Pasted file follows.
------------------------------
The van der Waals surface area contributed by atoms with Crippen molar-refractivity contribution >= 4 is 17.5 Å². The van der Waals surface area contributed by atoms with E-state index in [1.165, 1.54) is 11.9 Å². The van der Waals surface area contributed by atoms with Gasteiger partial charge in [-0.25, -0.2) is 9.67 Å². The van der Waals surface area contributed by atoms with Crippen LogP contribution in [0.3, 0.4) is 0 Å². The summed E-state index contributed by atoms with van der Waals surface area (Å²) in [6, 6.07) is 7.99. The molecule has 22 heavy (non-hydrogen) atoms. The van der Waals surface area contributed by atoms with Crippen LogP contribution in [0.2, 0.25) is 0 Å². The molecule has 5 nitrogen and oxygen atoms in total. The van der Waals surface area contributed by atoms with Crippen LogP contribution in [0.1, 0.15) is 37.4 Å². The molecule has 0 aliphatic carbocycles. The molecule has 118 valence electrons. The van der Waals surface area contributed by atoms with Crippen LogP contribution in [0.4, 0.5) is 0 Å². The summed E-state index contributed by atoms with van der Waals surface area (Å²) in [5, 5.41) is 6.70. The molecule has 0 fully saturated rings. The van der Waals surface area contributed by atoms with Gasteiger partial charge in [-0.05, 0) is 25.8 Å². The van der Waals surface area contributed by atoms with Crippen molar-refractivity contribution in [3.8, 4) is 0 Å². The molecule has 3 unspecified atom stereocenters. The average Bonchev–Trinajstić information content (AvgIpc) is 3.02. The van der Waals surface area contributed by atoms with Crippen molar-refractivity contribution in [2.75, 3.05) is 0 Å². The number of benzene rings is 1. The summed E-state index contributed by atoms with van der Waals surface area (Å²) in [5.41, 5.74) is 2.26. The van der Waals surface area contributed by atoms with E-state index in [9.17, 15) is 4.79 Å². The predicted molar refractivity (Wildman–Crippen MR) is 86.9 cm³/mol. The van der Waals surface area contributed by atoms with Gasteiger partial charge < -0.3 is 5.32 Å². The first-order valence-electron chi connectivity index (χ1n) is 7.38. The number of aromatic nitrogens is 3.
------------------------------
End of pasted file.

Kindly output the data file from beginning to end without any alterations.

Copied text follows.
The van der Waals surface area contributed by atoms with Crippen molar-refractivity contribution >= 4 is 17.5 Å². The van der Waals surface area contributed by atoms with E-state index in [1.165, 1.54) is 11.9 Å². The van der Waals surface area contributed by atoms with Gasteiger partial charge in [-0.25, -0.2) is 9.67 Å². The van der Waals surface area contributed by atoms with Crippen LogP contribution in [0.3, 0.4) is 0 Å². The summed E-state index contributed by atoms with van der Waals surface area (Å²) in [6, 6.07) is 7.99. The molecule has 22 heavy (non-hydrogen) atoms. The van der Waals surface area contributed by atoms with Crippen LogP contribution in [0.2, 0.25) is 0 Å². The molecule has 5 nitrogen and oxygen atoms in total. The van der Waals surface area contributed by atoms with Crippen LogP contribution in [0.1, 0.15) is 37.4 Å². The molecule has 0 aliphatic carbocycles. The molecule has 118 valence electrons. The van der Waals surface area contributed by atoms with Crippen LogP contribution in [0.4, 0.5) is 0 Å². The summed E-state index contributed by atoms with van der Waals surface area (Å²) in [5, 5.41) is 6.70. The molecule has 0 fully saturated rings. The van der Waals surface area contributed by atoms with Gasteiger partial charge in [-0.05, 0) is 25.8 Å². The van der Waals surface area contributed by atoms with Crippen molar-refractivity contribution in [3.8, 4) is 0 Å². The molecule has 3 unspecified atom stereocenters. The average Bonchev–Trinajstić information content (AvgIpc) is 3.02. The van der Waals surface area contributed by atoms with Crippen molar-refractivity contribution in [2.75, 3.05) is 0 Å². The number of benzene rings is 1. The summed E-state index contributed by atoms with van der Waals surface area (Å²) in [5.41, 5.74) is 2.26. The van der Waals surface area contributed by atoms with E-state index in [9.17, 15) is 4.79 Å². The predicted molar refractivity (Wildman–Crippen MR) is 86.9 cm³/mol. The van der Waals surface area contributed by atoms with Gasteiger partial charge < -0.3 is 5.32 Å². The first-order valence-electron chi connectivity index (χ1n) is 7.38. The number of aromatic nitrogens is 3.